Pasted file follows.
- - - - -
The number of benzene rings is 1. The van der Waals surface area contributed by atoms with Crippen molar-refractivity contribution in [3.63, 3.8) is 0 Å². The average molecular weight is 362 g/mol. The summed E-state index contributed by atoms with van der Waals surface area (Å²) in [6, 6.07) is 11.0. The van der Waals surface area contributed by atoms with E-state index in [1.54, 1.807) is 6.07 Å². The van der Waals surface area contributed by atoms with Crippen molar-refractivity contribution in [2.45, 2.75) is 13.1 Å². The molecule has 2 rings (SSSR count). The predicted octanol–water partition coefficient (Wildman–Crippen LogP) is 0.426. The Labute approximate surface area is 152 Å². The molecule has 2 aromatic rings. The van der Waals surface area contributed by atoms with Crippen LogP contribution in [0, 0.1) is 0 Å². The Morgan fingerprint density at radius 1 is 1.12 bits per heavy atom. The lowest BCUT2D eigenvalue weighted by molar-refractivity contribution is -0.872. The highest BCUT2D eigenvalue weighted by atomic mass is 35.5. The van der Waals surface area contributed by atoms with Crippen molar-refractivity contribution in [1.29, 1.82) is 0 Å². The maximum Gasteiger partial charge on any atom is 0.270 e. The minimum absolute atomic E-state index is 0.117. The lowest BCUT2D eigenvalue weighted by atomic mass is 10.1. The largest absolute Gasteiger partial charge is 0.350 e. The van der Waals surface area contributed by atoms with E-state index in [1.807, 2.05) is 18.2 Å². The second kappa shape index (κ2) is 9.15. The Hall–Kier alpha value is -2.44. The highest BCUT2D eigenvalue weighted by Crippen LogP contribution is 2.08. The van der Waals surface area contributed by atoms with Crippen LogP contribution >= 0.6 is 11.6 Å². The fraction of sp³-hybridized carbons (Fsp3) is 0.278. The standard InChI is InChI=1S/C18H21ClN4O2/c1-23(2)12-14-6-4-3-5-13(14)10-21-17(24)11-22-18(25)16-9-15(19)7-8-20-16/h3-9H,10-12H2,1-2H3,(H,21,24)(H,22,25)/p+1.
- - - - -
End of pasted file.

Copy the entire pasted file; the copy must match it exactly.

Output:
The number of benzene rings is 1. The van der Waals surface area contributed by atoms with Crippen molar-refractivity contribution in [3.63, 3.8) is 0 Å². The average molecular weight is 362 g/mol. The summed E-state index contributed by atoms with van der Waals surface area (Å²) in [6, 6.07) is 11.0. The van der Waals surface area contributed by atoms with E-state index in [1.54, 1.807) is 6.07 Å². The van der Waals surface area contributed by atoms with Crippen molar-refractivity contribution in [2.45, 2.75) is 13.1 Å². The molecule has 2 rings (SSSR count). The predicted octanol–water partition coefficient (Wildman–Crippen LogP) is 0.426. The Labute approximate surface area is 152 Å². The molecule has 2 aromatic rings. The van der Waals surface area contributed by atoms with Crippen LogP contribution in [0, 0.1) is 0 Å². The Morgan fingerprint density at radius 1 is 1.12 bits per heavy atom. The lowest BCUT2D eigenvalue weighted by molar-refractivity contribution is -0.872. The highest BCUT2D eigenvalue weighted by atomic mass is 35.5. The van der Waals surface area contributed by atoms with Crippen molar-refractivity contribution in [1.29, 1.82) is 0 Å². The maximum Gasteiger partial charge on any atom is 0.270 e. The minimum absolute atomic E-state index is 0.117. The lowest BCUT2D eigenvalue weighted by atomic mass is 10.1. The largest absolute Gasteiger partial charge is 0.350 e. The van der Waals surface area contributed by atoms with E-state index in [1.807, 2.05) is 18.2 Å². The second kappa shape index (κ2) is 9.15. The Hall–Kier alpha value is -2.44. The highest BCUT2D eigenvalue weighted by Crippen LogP contribution is 2.08. The van der Waals surface area contributed by atoms with Crippen LogP contribution >= 0.6 is 11.6 Å². The fraction of sp³-hybridized carbons (Fsp3) is 0.278. The standard InChI is InChI=1S/C18H21ClN4O2/c1-23(2)12-14-6-4-3-5-13(14)10-21-17(24)11-22-18(25)16-9-15(19)7-8-20-16/h3-9H,10-12H2,1-2H3,(H,21,24)(H,22,25)/p+1.